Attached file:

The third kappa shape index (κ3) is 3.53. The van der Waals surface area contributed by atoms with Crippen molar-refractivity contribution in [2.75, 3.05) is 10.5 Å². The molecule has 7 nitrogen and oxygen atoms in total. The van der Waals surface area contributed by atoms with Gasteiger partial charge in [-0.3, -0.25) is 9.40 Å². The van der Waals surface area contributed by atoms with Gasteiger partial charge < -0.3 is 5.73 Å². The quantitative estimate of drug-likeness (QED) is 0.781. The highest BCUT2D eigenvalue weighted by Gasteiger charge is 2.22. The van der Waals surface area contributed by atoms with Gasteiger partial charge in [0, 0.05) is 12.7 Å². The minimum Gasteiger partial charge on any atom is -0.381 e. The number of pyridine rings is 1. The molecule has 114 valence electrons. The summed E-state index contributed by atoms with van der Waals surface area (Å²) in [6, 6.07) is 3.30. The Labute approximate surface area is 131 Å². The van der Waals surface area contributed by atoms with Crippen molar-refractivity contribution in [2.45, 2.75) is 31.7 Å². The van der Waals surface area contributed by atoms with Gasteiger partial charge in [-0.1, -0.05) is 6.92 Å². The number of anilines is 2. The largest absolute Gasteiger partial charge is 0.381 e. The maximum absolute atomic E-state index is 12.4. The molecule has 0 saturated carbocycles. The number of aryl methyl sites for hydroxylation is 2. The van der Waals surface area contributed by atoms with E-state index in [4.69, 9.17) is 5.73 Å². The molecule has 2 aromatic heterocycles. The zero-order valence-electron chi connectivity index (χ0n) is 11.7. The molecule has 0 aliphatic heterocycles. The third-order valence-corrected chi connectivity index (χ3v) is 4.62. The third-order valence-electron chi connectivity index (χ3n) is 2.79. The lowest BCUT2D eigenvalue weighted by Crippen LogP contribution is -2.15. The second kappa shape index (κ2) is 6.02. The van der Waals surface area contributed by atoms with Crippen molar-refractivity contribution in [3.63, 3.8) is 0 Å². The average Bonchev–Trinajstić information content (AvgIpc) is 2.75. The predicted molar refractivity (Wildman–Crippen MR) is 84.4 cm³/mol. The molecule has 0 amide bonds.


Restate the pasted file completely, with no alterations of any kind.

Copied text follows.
The third kappa shape index (κ3) is 3.53. The van der Waals surface area contributed by atoms with Crippen molar-refractivity contribution in [2.75, 3.05) is 10.5 Å². The molecule has 7 nitrogen and oxygen atoms in total. The van der Waals surface area contributed by atoms with Gasteiger partial charge in [-0.3, -0.25) is 9.40 Å². The van der Waals surface area contributed by atoms with Gasteiger partial charge < -0.3 is 5.73 Å². The quantitative estimate of drug-likeness (QED) is 0.781. The highest BCUT2D eigenvalue weighted by Gasteiger charge is 2.22. The van der Waals surface area contributed by atoms with Gasteiger partial charge in [0, 0.05) is 12.7 Å². The minimum Gasteiger partial charge on any atom is -0.381 e. The number of pyridine rings is 1. The molecule has 114 valence electrons. The summed E-state index contributed by atoms with van der Waals surface area (Å²) in [6, 6.07) is 3.30. The Labute approximate surface area is 131 Å². The van der Waals surface area contributed by atoms with Crippen molar-refractivity contribution in [2.45, 2.75) is 31.7 Å². The van der Waals surface area contributed by atoms with Gasteiger partial charge in [-0.1, -0.05) is 6.92 Å². The number of anilines is 2. The largest absolute Gasteiger partial charge is 0.381 e. The maximum absolute atomic E-state index is 12.4. The molecule has 0 saturated carbocycles. The number of aryl methyl sites for hydroxylation is 2. The van der Waals surface area contributed by atoms with E-state index in [4.69, 9.17) is 5.73 Å². The molecule has 2 aromatic heterocycles. The zero-order valence-electron chi connectivity index (χ0n) is 11.7. The molecule has 0 aliphatic heterocycles. The third-order valence-corrected chi connectivity index (χ3v) is 4.62. The third-order valence-electron chi connectivity index (χ3n) is 2.79. The lowest BCUT2D eigenvalue weighted by Crippen LogP contribution is -2.15. The second kappa shape index (κ2) is 6.02. The van der Waals surface area contributed by atoms with Crippen molar-refractivity contribution in [3.63, 3.8) is 0 Å². The average Bonchev–Trinajstić information content (AvgIpc) is 2.75. The predicted molar refractivity (Wildman–Crippen MR) is 84.4 cm³/mol. The molecule has 0 amide bonds.